I once fixed a floppy that someone gave to me because it had bad sectors by sticking it under a CRT & degaussing it. Once formatted it worked great thereafter.
Speaking of CRTs, I had a magnet on a stick that looked sort of like a pen (although it was retractable & meant for retrieving things)...color Magna Doodle, degauss to erase.
So I was not the only one to do that repeated-string-mapping method of compilation (although I did mine in high school (using C for bootstrapping, rather than QBASIC, IIRC)...earlier I was too busy playing with Visual Basic, which had its own compiler)...interesting.
I never tried to make my compiler optimizing, despite having a plan in my head to do so, because the binary for the compiler itself already fit in 64KB that a
Suppose someone wants to take some blob of data from one location to another without having to upload & later download it (say, the connection at one or both ends is significantly slower than the flash storage on their phone, or the data is sensitive (but no so sensitive that it warrants a dedicated storage device...perhaps this case is rather unlikely)). They are not going to use it on the phone, so no need for a viewer, but they still want a way to transfer it (without having to find & keep track of a memory card, since they are already carrying their phone).
Well, I suppose one answer is to convince the device it is some supported file type & then fix that at the other end. But that seems silly.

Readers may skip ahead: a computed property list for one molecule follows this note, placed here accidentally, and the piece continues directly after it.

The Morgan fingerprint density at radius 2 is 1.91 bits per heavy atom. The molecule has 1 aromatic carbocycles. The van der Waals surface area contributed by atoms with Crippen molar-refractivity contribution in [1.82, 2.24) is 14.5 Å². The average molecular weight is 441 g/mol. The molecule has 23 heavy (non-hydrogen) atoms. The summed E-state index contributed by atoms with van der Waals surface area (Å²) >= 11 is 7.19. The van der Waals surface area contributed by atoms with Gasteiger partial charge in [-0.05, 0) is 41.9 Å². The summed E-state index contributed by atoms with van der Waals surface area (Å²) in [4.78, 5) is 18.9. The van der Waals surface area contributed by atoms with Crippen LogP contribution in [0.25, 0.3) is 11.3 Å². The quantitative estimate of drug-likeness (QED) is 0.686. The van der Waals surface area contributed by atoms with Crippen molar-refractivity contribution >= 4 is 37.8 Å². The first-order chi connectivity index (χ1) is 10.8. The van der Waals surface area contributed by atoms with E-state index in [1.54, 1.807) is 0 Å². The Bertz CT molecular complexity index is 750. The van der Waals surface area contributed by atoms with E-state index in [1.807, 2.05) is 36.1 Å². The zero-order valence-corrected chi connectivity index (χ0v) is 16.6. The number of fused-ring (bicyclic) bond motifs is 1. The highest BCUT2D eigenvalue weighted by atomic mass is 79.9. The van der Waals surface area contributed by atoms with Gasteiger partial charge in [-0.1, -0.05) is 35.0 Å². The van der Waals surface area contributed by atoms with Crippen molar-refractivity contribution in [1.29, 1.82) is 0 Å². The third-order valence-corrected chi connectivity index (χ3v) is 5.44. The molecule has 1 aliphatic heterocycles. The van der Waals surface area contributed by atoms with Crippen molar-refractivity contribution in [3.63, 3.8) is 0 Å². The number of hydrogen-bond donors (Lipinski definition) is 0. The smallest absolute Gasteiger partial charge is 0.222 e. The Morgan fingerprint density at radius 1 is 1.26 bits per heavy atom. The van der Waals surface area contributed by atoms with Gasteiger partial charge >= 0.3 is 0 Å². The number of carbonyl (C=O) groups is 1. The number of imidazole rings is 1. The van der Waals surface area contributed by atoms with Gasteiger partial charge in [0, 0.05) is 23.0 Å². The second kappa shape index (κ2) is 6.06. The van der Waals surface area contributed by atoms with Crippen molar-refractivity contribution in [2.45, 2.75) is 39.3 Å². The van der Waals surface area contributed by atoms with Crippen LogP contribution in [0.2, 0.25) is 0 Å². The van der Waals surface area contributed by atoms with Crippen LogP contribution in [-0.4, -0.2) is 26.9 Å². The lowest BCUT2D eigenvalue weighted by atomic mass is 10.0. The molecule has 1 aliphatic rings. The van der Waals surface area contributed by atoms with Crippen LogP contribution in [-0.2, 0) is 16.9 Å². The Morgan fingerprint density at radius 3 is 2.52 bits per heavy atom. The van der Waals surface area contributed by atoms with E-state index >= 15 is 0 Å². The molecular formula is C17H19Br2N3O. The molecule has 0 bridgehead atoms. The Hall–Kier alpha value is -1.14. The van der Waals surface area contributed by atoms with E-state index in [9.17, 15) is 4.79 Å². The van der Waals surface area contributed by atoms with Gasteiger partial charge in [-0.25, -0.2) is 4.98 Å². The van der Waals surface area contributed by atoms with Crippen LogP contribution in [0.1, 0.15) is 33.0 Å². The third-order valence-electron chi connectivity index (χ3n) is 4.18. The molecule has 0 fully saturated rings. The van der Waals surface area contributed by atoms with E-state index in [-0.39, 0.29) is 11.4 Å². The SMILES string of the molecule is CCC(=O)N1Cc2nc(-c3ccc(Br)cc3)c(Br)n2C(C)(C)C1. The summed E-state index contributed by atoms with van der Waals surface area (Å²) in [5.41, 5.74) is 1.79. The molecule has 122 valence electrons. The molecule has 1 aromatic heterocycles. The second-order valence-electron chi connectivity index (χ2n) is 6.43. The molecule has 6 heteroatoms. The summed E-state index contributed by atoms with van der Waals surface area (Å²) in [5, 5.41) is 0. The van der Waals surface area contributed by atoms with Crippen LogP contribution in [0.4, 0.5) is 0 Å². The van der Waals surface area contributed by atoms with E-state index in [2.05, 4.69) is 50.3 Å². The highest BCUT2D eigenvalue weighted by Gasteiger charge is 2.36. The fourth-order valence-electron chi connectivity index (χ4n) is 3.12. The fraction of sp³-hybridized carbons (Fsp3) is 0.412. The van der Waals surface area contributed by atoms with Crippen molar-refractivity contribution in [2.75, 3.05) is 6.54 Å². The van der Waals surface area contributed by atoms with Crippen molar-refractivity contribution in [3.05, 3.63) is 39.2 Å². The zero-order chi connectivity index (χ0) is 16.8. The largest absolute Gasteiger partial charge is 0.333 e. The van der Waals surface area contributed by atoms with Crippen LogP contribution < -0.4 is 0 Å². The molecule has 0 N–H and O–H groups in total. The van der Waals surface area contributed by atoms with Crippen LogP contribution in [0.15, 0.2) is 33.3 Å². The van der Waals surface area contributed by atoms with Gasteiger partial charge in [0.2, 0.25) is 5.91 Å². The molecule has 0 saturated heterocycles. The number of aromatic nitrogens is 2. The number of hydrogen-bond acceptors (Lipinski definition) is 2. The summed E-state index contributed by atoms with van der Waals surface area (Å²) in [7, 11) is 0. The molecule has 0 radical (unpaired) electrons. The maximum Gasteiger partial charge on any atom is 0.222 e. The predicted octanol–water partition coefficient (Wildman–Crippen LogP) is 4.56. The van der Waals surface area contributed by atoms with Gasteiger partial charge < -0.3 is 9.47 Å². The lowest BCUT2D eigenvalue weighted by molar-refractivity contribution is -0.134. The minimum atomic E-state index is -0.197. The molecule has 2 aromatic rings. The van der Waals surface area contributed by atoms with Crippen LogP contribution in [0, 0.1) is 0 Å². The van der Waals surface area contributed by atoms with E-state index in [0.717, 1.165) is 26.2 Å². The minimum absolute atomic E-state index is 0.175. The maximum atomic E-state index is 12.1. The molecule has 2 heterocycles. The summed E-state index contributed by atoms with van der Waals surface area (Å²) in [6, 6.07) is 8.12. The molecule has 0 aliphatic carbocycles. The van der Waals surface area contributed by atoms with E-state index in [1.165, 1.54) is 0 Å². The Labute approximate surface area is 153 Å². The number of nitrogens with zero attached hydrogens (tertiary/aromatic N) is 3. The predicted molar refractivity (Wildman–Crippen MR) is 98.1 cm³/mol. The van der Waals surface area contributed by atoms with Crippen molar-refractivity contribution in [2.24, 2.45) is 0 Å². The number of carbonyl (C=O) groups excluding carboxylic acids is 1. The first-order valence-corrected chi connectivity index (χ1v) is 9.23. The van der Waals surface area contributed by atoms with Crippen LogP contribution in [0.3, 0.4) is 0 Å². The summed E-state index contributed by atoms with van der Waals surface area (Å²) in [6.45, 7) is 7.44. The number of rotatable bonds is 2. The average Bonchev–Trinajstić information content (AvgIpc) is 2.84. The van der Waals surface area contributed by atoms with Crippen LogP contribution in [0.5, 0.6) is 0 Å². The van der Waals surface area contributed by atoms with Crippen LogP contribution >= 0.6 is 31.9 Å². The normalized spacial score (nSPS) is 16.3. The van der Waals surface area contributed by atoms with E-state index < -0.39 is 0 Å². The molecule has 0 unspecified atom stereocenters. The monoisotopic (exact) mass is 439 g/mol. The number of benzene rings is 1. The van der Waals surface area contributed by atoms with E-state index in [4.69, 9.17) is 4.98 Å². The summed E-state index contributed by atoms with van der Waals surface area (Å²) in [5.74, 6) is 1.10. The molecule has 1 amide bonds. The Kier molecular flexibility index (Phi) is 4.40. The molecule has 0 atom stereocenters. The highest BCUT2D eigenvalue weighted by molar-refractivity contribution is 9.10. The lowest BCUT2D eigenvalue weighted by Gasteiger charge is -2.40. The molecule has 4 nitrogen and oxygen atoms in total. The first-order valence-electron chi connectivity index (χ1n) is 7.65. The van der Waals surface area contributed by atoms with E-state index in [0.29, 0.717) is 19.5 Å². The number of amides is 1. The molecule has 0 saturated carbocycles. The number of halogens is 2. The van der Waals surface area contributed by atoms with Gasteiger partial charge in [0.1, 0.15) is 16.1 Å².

You cannot experience not existing. So if there is a unique continuation of your mental state, it seems you would experience it. Suppose you are taken into a hospital room with no windows, anesthetized, destructively scanned, reconstructed, & then woken up later. How is that different (from your perspective, not the medical team's) from just being anesthetized & then waking up later? How do you expect your experience to differ in the 2 cases?
As for uploading: Why should it matter if the form is different, so long as the logical & causal relations of the parts are the same? But if the form really does matter, we just run a simulation of the underlying biology, or even chemistry or physics, rather than just a functional-level brain simulation. Even if quantum effects matter, then use a quantum computer. (Not saying this is practical—just as a thought experiment.)
The trouble with doing something right the first time is that nobody appreciates how difficult it was.